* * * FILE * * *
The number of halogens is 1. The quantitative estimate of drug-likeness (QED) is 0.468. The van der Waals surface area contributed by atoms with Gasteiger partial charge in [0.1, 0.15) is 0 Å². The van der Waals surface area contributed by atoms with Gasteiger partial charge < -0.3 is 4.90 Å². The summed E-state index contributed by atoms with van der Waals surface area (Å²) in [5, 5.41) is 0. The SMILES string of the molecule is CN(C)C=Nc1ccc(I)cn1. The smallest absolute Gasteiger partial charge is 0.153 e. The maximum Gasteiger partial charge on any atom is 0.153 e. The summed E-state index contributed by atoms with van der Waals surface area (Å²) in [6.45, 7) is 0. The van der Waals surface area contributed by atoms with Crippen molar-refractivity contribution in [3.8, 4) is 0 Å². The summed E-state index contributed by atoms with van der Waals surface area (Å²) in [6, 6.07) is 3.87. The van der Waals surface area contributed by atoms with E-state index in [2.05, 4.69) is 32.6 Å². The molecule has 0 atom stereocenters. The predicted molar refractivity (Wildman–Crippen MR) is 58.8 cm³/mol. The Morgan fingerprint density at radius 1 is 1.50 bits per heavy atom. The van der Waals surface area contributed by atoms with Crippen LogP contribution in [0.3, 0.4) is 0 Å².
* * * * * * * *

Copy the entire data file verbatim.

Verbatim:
The number of halogens is 1. The quantitative estimate of drug-likeness (QED) is 0.468. The van der Waals surface area contributed by atoms with Gasteiger partial charge in [0.1, 0.15) is 0 Å². The van der Waals surface area contributed by atoms with Gasteiger partial charge < -0.3 is 4.90 Å². The summed E-state index contributed by atoms with van der Waals surface area (Å²) in [5, 5.41) is 0. The SMILES string of the molecule is CN(C)C=Nc1ccc(I)cn1. The smallest absolute Gasteiger partial charge is 0.153 e. The maximum Gasteiger partial charge on any atom is 0.153 e. The summed E-state index contributed by atoms with van der Waals surface area (Å²) in [6.45, 7) is 0. The van der Waals surface area contributed by atoms with Crippen molar-refractivity contribution in [3.8, 4) is 0 Å². The summed E-state index contributed by atoms with van der Waals surface area (Å²) in [6, 6.07) is 3.87. The van der Waals surface area contributed by atoms with E-state index in [2.05, 4.69) is 32.6 Å². The molecule has 0 atom stereocenters. The predicted molar refractivity (Wildman–Crippen MR) is 58.8 cm³/mol. The Morgan fingerprint density at radius 1 is 1.50 bits per heavy atom. The van der Waals surface area contributed by atoms with Crippen LogP contribution in [0.3, 0.4) is 0 Å².